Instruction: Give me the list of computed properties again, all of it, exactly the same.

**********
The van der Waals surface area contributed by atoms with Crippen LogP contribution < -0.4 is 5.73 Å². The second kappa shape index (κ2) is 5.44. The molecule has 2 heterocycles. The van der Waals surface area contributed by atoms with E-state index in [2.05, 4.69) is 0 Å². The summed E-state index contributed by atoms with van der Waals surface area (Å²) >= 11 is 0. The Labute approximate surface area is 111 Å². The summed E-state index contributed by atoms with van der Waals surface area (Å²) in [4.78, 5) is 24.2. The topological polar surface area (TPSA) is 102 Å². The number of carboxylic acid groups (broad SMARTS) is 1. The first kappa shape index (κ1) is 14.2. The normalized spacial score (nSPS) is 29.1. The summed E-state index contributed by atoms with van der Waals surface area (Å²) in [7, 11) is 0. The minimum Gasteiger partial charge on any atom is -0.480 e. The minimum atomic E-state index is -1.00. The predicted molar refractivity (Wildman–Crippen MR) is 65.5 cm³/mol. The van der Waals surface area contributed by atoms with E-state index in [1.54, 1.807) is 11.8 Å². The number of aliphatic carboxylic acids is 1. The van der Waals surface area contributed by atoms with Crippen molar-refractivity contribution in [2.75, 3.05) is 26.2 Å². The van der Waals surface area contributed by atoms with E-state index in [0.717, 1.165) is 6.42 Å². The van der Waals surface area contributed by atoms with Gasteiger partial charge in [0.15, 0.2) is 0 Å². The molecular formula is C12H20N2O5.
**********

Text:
The van der Waals surface area contributed by atoms with Crippen LogP contribution < -0.4 is 5.73 Å². The second kappa shape index (κ2) is 5.44. The molecule has 2 heterocycles. The van der Waals surface area contributed by atoms with E-state index in [2.05, 4.69) is 0 Å². The summed E-state index contributed by atoms with van der Waals surface area (Å²) >= 11 is 0. The Labute approximate surface area is 111 Å². The summed E-state index contributed by atoms with van der Waals surface area (Å²) in [4.78, 5) is 24.2. The topological polar surface area (TPSA) is 102 Å². The number of carboxylic acid groups (broad SMARTS) is 1. The first kappa shape index (κ1) is 14.2. The normalized spacial score (nSPS) is 29.1. The summed E-state index contributed by atoms with van der Waals surface area (Å²) in [7, 11) is 0. The minimum Gasteiger partial charge on any atom is -0.480 e. The minimum atomic E-state index is -1.00. The predicted molar refractivity (Wildman–Crippen MR) is 65.5 cm³/mol. The van der Waals surface area contributed by atoms with E-state index in [1.54, 1.807) is 11.8 Å². The number of aliphatic carboxylic acids is 1. The van der Waals surface area contributed by atoms with Crippen molar-refractivity contribution in [2.75, 3.05) is 26.2 Å². The van der Waals surface area contributed by atoms with E-state index in [0.717, 1.165) is 6.42 Å². The van der Waals surface area contributed by atoms with Gasteiger partial charge in [0.15, 0.2) is 0 Å². The molecular formula is C12H20N2O5.